The action of aripiprazole and brexpiprazole at the receptor level in singultus

Eman Alefishat, Lujain Aloum, Ovidiu-Constantin Baltatu, Georg Petroianu

Research output: Contribution to journalReview articlepeer-review

3 Scopus citations


The hiccup (Latin singultus) is an involuntary periodic contraction of the diaphragm followed by glottic closure, which can be a rare side effect of aripiprazole. In contrast to the structurally closely related aripiprazole, brexpiprazole was not associated with this particular adverse drug reaction. Having two very similar drugs that differ in their ability to induce hiccups represents a unique opportunity to gain insight into the receptors involved in the pathophysiology of the symptom and differences in clinical effects between aripiprazole and brexpiprazole. The overlap between maneuvers used to terminate paroxysmal supraventricular tachycardia and those employed to terminate bouts of hiccups suggests that activation of efferent vagal fibers can be therapeutic in both instances. Recent work seems to support a pivotal role for serotonin receptors in such vagal activation. It is unlikely that a unique receptor-drug interaction could explain the different effects of the examined drugs on hiccup. The different effect is most likely the consequence of several smaller effects at more than one receptor. Brexpiprazole is a highly affine (potent) α2C antagonist and, therefore, also an indirect 5-HT1A agonist. In contrast, aripiprazole is a partial 5-HT1A agonist (weak antagonist) and an HT3 antagonist. Activation of 5-HT1A receptors enhances vagal activity while HT3 blockade reduces it. Vagus nerve activation is therapeutic for hiccups. A definitive answer continues to be elusive.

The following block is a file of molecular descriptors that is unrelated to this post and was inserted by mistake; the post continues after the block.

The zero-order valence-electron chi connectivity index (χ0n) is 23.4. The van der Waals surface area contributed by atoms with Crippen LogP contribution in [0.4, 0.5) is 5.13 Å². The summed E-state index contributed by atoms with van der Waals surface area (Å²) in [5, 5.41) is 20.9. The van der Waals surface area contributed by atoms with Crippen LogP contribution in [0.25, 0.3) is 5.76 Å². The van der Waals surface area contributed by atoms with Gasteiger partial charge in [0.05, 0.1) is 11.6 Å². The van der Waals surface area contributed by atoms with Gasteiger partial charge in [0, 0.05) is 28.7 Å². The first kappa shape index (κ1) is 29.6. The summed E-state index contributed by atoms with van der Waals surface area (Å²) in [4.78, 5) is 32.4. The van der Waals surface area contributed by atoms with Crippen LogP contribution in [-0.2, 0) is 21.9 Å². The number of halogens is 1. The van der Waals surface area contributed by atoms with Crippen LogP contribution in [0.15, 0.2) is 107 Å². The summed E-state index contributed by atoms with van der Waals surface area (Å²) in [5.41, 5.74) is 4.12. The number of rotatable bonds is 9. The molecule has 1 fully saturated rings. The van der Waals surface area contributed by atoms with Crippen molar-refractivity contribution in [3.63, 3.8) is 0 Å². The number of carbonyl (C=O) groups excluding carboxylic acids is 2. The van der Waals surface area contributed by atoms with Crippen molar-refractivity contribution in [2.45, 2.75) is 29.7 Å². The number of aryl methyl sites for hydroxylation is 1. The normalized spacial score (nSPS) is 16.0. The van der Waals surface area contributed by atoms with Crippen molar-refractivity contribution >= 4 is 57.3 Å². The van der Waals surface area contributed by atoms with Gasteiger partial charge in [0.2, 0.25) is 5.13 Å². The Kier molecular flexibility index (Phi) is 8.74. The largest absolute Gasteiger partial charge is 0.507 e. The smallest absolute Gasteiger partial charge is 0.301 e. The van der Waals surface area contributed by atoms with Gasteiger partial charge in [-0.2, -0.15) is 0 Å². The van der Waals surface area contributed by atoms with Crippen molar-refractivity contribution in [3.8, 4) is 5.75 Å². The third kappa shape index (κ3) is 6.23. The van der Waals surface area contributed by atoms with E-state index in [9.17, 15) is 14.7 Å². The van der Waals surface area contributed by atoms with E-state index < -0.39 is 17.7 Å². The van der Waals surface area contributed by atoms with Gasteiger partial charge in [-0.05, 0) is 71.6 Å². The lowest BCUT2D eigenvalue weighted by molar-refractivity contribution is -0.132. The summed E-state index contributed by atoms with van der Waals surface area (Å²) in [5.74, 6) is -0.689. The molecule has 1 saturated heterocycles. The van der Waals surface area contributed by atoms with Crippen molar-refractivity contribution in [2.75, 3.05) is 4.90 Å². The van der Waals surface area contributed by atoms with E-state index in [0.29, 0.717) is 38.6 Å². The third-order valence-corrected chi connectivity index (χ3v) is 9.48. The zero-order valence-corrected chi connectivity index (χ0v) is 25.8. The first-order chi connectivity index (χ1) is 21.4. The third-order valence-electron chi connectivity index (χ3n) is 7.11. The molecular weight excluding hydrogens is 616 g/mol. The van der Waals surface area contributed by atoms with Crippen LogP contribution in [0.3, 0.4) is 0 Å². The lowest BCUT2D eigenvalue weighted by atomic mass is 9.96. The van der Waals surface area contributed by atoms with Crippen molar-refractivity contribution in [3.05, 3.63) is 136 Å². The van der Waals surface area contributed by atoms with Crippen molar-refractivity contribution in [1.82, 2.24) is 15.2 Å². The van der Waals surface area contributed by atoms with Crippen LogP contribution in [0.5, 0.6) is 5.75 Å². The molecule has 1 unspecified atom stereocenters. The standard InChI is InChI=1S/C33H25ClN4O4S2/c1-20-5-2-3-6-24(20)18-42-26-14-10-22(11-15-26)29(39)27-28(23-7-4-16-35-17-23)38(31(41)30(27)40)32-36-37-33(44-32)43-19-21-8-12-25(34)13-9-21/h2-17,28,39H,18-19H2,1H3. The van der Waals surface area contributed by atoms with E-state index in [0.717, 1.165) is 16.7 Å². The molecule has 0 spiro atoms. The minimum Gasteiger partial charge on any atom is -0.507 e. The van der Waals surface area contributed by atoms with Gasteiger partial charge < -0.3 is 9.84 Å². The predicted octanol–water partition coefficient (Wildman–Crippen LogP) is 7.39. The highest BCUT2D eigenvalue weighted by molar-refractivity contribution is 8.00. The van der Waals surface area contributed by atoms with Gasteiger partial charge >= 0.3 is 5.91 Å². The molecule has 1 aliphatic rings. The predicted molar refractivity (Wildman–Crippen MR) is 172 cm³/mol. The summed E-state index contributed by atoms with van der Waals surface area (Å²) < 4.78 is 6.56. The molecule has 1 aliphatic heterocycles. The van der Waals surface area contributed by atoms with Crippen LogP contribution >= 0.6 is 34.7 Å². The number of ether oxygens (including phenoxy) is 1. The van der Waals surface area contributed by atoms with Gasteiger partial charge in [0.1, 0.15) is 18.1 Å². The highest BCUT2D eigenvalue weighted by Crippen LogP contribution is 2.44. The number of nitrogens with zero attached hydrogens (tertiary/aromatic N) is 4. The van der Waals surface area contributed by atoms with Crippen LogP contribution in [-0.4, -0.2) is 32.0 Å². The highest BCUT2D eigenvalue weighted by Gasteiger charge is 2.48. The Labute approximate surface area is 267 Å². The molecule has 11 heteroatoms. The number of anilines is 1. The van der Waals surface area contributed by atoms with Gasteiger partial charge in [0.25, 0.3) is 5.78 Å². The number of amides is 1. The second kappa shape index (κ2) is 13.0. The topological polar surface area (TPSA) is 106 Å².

Original languageBritish English
Pages (from-to)247-254
Number of pages8
JournalJournal of Integrative Neuroscience
Issue number1
StatePublished - 1 Mar 2021


  • Affinity constant
  • Aripiprazole
  • Brexpiprazole
  • Hiccup
  • Neuropharmacology
  • Serotonin


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